> CRAW also urges the WHA membership, as educators, scholars, and community members, to educate themselves about what has been taking place in Arizona, and most recently Tucson — where historically based teaching is condemned on the basis of “hear say,” and teachers are not allowed to teach certain books that provide insight about the histories and experiences of diverse communities, or to encourage critical thinking that may question European ethnocentrism in the United States’ past and present. We thus echo the 2013 Program Committee chair’s suggestion that the WHA membership creatively respond to the call for papers, and engage key concepts, questions, and cultural formations in western history that might shed light upon the current culture wars and violence against certain bodies marked by race, gender, sexuality, nationality, and economic status in the American West.
> The Committee for the Study of Race in the American West:* Maria E.
> Montoya, New York University and Chair of CRAW Matt Basso, University
> of Utah Katherine Benton-Cohen, Georgetown University Kent Blansett,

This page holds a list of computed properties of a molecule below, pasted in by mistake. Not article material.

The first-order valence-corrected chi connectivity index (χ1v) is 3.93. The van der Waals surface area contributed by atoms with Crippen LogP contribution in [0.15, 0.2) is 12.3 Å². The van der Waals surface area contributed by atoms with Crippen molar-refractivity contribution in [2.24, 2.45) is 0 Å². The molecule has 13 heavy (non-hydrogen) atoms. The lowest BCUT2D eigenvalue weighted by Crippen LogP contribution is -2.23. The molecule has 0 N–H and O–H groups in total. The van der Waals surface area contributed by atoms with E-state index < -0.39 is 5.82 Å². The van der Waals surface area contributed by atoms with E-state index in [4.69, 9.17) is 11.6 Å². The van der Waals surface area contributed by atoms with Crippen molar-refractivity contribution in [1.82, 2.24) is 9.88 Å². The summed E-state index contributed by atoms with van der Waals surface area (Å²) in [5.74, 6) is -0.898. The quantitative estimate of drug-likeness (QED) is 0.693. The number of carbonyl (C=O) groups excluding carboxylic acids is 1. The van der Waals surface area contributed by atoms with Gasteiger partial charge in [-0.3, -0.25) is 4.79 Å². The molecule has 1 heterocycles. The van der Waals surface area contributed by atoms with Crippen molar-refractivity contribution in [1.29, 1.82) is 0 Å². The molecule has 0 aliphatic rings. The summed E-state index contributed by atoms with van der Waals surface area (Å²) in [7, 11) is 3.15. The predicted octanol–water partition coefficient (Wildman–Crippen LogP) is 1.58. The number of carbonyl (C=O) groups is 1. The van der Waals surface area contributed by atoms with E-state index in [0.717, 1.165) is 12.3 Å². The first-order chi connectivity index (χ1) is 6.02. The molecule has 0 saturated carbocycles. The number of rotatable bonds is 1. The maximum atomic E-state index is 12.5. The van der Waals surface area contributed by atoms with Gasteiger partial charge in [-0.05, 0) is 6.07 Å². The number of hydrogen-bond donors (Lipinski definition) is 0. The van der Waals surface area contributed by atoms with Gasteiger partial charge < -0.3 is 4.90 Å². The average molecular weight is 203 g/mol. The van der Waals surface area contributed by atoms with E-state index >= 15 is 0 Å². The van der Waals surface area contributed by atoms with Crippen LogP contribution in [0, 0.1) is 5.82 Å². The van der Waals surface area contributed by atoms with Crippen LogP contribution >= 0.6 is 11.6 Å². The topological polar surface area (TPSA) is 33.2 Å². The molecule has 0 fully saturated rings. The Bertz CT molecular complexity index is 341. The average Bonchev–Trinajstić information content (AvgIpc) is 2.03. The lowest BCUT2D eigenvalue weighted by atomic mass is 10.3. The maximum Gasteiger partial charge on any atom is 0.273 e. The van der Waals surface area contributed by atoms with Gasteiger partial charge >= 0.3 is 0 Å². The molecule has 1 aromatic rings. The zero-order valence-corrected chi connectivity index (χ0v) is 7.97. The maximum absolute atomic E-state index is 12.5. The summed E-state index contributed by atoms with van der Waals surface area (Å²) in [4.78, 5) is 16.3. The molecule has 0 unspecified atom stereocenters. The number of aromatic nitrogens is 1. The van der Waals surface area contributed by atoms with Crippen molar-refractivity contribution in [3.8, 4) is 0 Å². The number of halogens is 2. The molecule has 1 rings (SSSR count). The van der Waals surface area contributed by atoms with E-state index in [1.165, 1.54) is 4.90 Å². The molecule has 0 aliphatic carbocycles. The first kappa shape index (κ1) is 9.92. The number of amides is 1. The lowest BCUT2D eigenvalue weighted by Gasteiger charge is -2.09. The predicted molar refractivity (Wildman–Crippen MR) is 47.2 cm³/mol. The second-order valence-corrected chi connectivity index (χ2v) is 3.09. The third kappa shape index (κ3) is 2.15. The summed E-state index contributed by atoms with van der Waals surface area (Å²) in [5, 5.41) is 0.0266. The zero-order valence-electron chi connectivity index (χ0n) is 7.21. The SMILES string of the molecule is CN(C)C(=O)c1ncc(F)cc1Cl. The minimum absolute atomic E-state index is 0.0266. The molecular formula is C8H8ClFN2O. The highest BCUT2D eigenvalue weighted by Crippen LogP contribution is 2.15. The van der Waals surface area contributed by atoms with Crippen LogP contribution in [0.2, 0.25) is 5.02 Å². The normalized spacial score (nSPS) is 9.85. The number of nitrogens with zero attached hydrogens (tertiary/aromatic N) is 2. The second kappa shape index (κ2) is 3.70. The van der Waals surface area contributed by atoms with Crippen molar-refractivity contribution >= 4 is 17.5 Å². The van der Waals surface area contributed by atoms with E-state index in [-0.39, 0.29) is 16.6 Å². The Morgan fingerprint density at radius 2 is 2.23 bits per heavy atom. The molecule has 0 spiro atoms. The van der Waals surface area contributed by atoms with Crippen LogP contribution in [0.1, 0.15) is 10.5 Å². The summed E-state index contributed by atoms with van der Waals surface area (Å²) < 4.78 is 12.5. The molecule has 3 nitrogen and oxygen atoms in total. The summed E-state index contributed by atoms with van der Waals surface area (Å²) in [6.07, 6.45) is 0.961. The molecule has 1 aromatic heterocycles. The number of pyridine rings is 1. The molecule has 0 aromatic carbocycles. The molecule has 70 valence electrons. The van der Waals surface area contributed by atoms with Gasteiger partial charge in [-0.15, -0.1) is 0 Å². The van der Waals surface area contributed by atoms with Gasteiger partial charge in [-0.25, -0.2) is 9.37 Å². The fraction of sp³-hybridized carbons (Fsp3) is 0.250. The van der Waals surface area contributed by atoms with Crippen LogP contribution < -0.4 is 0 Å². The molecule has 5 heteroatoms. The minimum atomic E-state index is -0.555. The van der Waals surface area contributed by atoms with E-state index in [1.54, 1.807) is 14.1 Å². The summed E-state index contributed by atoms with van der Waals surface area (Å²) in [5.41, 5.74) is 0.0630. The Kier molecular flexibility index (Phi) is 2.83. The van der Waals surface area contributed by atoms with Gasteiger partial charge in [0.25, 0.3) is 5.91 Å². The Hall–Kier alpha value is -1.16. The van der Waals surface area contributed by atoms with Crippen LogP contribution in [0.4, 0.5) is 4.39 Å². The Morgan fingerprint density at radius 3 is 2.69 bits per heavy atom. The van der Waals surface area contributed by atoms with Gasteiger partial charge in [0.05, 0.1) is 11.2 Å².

> University of Minnesota Morris Christopher Friday, Western Washington
> University Kelly Lytle Hernandez, University of California Los Angeles
> Karl Jacoby, Yale University Modupe LaBode, Indiana University-Purdue
> University Indianapolis Kevin Leonard, Western Washington University
> Karen J. Leong, Arizona State University Pablo Mitchell, Oberlin
> College Barbara Reyes, University of New Mexico Traci Brynne Voyles,
> Loyola Marymount University Michael Witgen, University of Michigan
> *All of the above signatories hold doctorates in History and faculty
> positions in History or related programs and departments, and are members of the Western History Association.